At an auction, once you place the highest bid and the hammer goes down, the house is yours, and nobody can take it from you. Of course, this also means that you cannot change your mind and give it back without paying for a contract breach, but this is something you should consider before entering the auction in the first place.

Property auction

How To Buy a House at Auction

If you’re a first-time buyer, you should ensure that you know everything there is to know about buying properties at auction. This includes several steps you need to take before, during, and after the auction.

Before the Auction

Before you start looking for properties to buy, you need to learn as much as you can about the auctioning process and all the available options.

  • Contact an auctioning agency. Search for such agencies in your area, view their credentials and catalogues, and contact them to ask questions about the process and the properties you’re interested in.
  • Examine the catalogue. Typically, you should get a catalogue of all the properties going to auction a few weeks before the auction takes place. In the catalogue, you should see all the houses and their guide price; be aware that the guide price may change on the day of the auction.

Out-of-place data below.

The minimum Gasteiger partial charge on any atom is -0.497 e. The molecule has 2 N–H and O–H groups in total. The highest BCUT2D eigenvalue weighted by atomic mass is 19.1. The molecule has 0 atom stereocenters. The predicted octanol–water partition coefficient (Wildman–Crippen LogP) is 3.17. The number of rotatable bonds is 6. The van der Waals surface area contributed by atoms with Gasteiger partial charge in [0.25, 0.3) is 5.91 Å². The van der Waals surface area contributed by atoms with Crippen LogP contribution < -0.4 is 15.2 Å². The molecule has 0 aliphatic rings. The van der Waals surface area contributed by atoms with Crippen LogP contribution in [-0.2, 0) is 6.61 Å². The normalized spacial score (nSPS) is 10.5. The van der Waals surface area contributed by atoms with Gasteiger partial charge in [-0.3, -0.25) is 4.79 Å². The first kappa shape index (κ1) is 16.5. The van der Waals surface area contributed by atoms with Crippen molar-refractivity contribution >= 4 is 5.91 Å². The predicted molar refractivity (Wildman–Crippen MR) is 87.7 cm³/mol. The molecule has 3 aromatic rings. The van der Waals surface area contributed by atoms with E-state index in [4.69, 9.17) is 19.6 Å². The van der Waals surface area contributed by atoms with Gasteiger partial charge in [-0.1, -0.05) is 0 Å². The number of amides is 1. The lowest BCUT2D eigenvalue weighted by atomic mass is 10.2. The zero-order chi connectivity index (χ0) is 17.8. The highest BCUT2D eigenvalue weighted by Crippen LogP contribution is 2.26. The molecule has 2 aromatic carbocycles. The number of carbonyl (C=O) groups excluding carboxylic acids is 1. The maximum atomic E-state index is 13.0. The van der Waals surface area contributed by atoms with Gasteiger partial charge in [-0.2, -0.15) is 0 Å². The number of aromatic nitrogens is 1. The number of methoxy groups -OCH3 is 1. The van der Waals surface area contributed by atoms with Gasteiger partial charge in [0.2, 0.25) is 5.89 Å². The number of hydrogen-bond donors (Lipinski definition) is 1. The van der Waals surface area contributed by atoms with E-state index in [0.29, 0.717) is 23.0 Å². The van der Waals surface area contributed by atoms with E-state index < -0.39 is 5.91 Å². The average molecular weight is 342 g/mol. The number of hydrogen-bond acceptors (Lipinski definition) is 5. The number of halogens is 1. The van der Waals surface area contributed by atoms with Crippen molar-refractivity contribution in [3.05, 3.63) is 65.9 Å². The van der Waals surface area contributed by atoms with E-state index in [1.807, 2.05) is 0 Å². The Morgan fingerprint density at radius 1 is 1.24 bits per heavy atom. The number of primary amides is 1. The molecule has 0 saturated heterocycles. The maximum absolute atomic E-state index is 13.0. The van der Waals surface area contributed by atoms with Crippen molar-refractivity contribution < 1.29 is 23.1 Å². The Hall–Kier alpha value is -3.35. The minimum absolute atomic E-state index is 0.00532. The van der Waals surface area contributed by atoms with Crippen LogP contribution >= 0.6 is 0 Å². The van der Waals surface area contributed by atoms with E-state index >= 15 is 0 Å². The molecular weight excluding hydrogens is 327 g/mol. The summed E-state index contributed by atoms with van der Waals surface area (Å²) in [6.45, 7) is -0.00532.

• Register for the auction. This process doesn’t bind you to any contract. It’s simply an online registration that allows you to take part in the property auction.
  • Arrange for a viewing of the house. Contact the auctioning agency or the auctioneer to arrange a time and date for you to take a look at the property or properties you’re interested in. 
  • Make sure you have the means to enter the auction. You could either buy in cash or get a mortgage in principle, so either ensure that you have all the cash you need or take out a mortgage in principle before the auction so that you’re ready to buy immediately.
  • Read the legal pack carefully. The auctioneer will provide you with a legal package that will include information about several important aspects: